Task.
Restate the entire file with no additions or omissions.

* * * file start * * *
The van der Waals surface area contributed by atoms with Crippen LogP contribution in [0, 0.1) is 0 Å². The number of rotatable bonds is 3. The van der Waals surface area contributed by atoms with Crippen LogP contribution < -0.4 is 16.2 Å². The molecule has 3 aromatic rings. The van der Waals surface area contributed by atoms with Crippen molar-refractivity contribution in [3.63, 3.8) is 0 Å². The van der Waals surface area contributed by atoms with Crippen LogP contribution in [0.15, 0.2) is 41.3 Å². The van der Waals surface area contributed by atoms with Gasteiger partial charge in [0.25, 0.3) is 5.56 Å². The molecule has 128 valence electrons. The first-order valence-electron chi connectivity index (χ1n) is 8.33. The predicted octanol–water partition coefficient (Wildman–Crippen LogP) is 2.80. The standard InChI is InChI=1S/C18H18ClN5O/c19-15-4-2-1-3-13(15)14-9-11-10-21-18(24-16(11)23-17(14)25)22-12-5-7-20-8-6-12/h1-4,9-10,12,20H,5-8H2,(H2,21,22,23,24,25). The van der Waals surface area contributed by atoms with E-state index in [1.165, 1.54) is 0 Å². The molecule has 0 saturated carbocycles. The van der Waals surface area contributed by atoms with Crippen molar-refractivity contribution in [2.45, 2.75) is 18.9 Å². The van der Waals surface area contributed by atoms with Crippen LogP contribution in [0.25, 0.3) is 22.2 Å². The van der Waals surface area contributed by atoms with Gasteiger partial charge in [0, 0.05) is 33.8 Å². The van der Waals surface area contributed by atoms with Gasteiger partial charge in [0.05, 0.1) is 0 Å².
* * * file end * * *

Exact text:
The van der Waals surface area contributed by atoms with Crippen LogP contribution in [0, 0.1) is 0 Å². The number of rotatable bonds is 3. The van der Waals surface area contributed by atoms with Crippen LogP contribution < -0.4 is 16.2 Å². The molecule has 3 aromatic rings. The van der Waals surface area contributed by atoms with Crippen molar-refractivity contribution in [3.63, 3.8) is 0 Å². The van der Waals surface area contributed by atoms with Crippen LogP contribution in [0.15, 0.2) is 41.3 Å². The van der Waals surface area contributed by atoms with Gasteiger partial charge in [0.25, 0.3) is 5.56 Å². The molecule has 128 valence electrons. The first-order valence-electron chi connectivity index (χ1n) is 8.33. The predicted octanol–water partition coefficient (Wildman–Crippen LogP) is 2.80. The standard InChI is InChI=1S/C18H18ClN5O/c19-15-4-2-1-3-13(15)14-9-11-10-21-18(24-16(11)23-17(14)25)22-12-5-7-20-8-6-12/h1-4,9-10,12,20H,5-8H2,(H2,21,22,23,24,25). The van der Waals surface area contributed by atoms with E-state index in [1.165, 1.54) is 0 Å². The molecule has 0 saturated carbocycles. The van der Waals surface area contributed by atoms with Crippen molar-refractivity contribution in [2.45, 2.75) is 18.9 Å². The van der Waals surface area contributed by atoms with Crippen LogP contribution in [0.25, 0.3) is 22.2 Å². The van der Waals surface area contributed by atoms with Gasteiger partial charge in [0, 0.05) is 33.8 Å². The van der Waals surface area contributed by atoms with Gasteiger partial charge in [0.05, 0.1) is 0 Å².